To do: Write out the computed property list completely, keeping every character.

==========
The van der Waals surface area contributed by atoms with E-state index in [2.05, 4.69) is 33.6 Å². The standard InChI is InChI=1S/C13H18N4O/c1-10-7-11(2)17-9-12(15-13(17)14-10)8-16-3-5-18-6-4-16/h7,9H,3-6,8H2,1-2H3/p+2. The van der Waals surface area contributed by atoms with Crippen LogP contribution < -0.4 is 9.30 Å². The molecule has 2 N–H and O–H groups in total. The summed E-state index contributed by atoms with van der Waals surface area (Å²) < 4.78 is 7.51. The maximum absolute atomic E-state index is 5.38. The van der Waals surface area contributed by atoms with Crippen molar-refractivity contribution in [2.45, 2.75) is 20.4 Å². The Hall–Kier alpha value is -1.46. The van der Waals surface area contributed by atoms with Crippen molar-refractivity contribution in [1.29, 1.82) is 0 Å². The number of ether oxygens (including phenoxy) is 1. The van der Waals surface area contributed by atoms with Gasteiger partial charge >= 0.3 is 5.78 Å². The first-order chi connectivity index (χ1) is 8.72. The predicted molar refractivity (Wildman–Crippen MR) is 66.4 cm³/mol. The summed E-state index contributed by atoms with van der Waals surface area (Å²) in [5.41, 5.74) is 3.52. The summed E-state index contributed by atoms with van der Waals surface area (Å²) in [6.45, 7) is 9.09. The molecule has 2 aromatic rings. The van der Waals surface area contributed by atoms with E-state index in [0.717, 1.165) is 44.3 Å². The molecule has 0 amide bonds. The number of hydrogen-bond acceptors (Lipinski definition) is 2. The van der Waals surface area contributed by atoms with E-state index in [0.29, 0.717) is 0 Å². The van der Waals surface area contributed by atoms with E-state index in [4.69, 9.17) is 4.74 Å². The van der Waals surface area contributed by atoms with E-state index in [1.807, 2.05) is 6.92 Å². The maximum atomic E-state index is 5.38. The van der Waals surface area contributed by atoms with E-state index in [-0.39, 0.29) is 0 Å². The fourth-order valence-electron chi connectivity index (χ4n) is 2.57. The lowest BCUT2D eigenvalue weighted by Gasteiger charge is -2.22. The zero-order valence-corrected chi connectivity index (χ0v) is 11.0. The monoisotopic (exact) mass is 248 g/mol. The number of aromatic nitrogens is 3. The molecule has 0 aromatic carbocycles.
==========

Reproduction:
The van der Waals surface area contributed by atoms with E-state index in [2.05, 4.69) is 33.6 Å². The standard InChI is InChI=1S/C13H18N4O/c1-10-7-11(2)17-9-12(15-13(17)14-10)8-16-3-5-18-6-4-16/h7,9H,3-6,8H2,1-2H3/p+2. The van der Waals surface area contributed by atoms with Crippen LogP contribution < -0.4 is 9.30 Å². The molecule has 2 N–H and O–H groups in total. The summed E-state index contributed by atoms with van der Waals surface area (Å²) < 4.78 is 7.51. The maximum absolute atomic E-state index is 5.38. The van der Waals surface area contributed by atoms with Crippen molar-refractivity contribution in [2.45, 2.75) is 20.4 Å². The Hall–Kier alpha value is -1.46. The van der Waals surface area contributed by atoms with Crippen molar-refractivity contribution in [1.29, 1.82) is 0 Å². The number of ether oxygens (including phenoxy) is 1. The van der Waals surface area contributed by atoms with Gasteiger partial charge >= 0.3 is 5.78 Å². The first-order chi connectivity index (χ1) is 8.72. The predicted molar refractivity (Wildman–Crippen MR) is 66.4 cm³/mol. The summed E-state index contributed by atoms with van der Waals surface area (Å²) in [5.41, 5.74) is 3.52. The summed E-state index contributed by atoms with van der Waals surface area (Å²) in [6.45, 7) is 9.09. The molecule has 2 aromatic rings. The van der Waals surface area contributed by atoms with E-state index in [0.717, 1.165) is 44.3 Å². The molecule has 0 amide bonds. The number of hydrogen-bond acceptors (Lipinski definition) is 2. The van der Waals surface area contributed by atoms with E-state index in [0.29, 0.717) is 0 Å². The van der Waals surface area contributed by atoms with E-state index in [4.69, 9.17) is 4.74 Å². The van der Waals surface area contributed by atoms with E-state index in [1.807, 2.05) is 6.92 Å². The maximum atomic E-state index is 5.38. The van der Waals surface area contributed by atoms with E-state index in [-0.39, 0.29) is 0 Å². The fourth-order valence-electron chi connectivity index (χ4n) is 2.57. The lowest BCUT2D eigenvalue weighted by Gasteiger charge is -2.22. The zero-order valence-corrected chi connectivity index (χ0v) is 11.0. The monoisotopic (exact) mass is 248 g/mol. The number of aromatic nitrogens is 3. The molecule has 0 aromatic carbocycles.